Cecily's book reviews

In general I've written reviews of every book I've read since I joined GoodReads (RIP) in May 08, along with one or two I read prior to that. More recent reviews tend to be longer (sometimes a tad too long?). I always carry a book, though I don't get as much time as I'd like to get engrossed - life is busy, but in a good way. Too many of my favourite authors died without writing enough! Apart from reading, and writing about reading, I enjoy Scrabble, good restaurants, woodland, and attending the theatre.

The Seeds of Time

The Seeds of Time - John Wyndham Varied short stories by John Wyndham, some from before WW2 and some decades later, and still fresh, 20 years since I last read them.

Chronoclasm is a thoughtful (non-action) time travel paradox.

Time to Rest is a pastoral tale, where a human loner travels the Martian canals, living a tinker's life.

Meteor is a pre-war adventure. Although basic plot is obvious from the start it presents an interesting slant on how one's insular perspective (life, experience, body) skews one's objectivity and ability to interpret what is around us when we are in an unfamiliar situation.

Survival seems like a cliché, but of course it predates most of the sci fi films it brings to mind - and it has a good twist. Like other Wyndham works, some of the characters express very misogynistic views, albeit perhaps typical of the time. It also has a prescient insight into the power of tabloid media and the power of celebrity (as in Midwich Cuckoos).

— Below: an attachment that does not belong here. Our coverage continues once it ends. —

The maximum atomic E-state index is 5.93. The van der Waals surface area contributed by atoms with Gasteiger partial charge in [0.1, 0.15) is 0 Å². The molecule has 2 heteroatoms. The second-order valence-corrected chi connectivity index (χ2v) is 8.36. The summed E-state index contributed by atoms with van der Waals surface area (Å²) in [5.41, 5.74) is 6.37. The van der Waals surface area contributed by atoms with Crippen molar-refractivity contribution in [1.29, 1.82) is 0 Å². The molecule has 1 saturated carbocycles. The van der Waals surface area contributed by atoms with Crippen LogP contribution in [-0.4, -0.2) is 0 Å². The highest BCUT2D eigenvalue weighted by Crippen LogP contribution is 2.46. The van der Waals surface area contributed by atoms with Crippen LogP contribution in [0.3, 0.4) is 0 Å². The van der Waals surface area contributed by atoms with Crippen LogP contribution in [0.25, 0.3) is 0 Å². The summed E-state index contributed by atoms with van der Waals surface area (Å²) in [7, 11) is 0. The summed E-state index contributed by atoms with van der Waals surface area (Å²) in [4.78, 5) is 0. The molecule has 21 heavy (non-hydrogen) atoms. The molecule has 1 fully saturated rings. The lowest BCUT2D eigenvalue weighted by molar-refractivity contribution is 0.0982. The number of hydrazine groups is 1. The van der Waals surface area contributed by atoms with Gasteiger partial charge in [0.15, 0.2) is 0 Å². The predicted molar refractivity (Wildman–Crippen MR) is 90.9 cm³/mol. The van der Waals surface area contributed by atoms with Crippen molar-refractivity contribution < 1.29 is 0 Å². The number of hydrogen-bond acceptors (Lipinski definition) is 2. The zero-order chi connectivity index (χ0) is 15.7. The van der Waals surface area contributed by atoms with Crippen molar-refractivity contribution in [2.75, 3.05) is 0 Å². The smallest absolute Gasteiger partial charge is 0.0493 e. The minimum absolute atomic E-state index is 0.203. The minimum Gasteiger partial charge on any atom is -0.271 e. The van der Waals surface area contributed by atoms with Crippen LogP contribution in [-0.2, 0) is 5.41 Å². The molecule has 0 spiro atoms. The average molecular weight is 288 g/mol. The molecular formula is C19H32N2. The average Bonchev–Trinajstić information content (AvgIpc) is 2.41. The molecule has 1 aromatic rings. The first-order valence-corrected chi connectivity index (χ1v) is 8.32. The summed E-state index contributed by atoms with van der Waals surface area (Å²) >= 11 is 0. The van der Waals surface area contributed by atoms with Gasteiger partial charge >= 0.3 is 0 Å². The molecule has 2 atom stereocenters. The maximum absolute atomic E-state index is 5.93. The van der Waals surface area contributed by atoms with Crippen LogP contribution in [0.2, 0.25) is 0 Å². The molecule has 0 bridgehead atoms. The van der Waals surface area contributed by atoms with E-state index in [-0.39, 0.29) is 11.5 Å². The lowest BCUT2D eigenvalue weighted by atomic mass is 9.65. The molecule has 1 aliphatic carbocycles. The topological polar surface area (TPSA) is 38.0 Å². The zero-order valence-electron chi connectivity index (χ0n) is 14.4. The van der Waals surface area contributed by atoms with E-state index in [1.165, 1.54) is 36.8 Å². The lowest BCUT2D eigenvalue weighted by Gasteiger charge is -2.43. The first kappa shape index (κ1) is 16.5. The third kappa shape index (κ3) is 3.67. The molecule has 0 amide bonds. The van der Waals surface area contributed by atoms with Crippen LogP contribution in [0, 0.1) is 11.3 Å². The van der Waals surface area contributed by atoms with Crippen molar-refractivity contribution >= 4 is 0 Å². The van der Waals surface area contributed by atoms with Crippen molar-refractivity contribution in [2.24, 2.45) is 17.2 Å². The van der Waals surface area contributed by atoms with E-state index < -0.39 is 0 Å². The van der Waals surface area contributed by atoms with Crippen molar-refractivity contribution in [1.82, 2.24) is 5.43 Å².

Pawley's Peepholes is the story I remembered most vividly from my first reading of this collection. It is a comic slant on time travel, with satire of the media and its approach to "truth".

Opposite Number is about parallel universes, with an original ending.

Pillar to Post is, like Meteor, about disorientation when one cannot even begin to understand one's circumstances, but it is a more complex narrative. It also posits that the end of the world could be that it "just died... of government-paternalism" because there would be so much order, there would be no need to adapt. Life is an accident and maybe survival is too.

Dumb Martian is good because, finally, a man with no respect for women gets his comeuppance.

Compassion Circuit is a very short exploration of the relationship between humans and personal robots.

Wild Flower is completely unlike the others, being rather twee, like its title.

And after all these years, I think Pawley's Peepholes is still my favourite (though perhaps not the best).

Currently reading

The Illustrated Gormenghast Trilogy
Sebastian Peake, China Miéville, Mervyn Peake
Mervyn Peake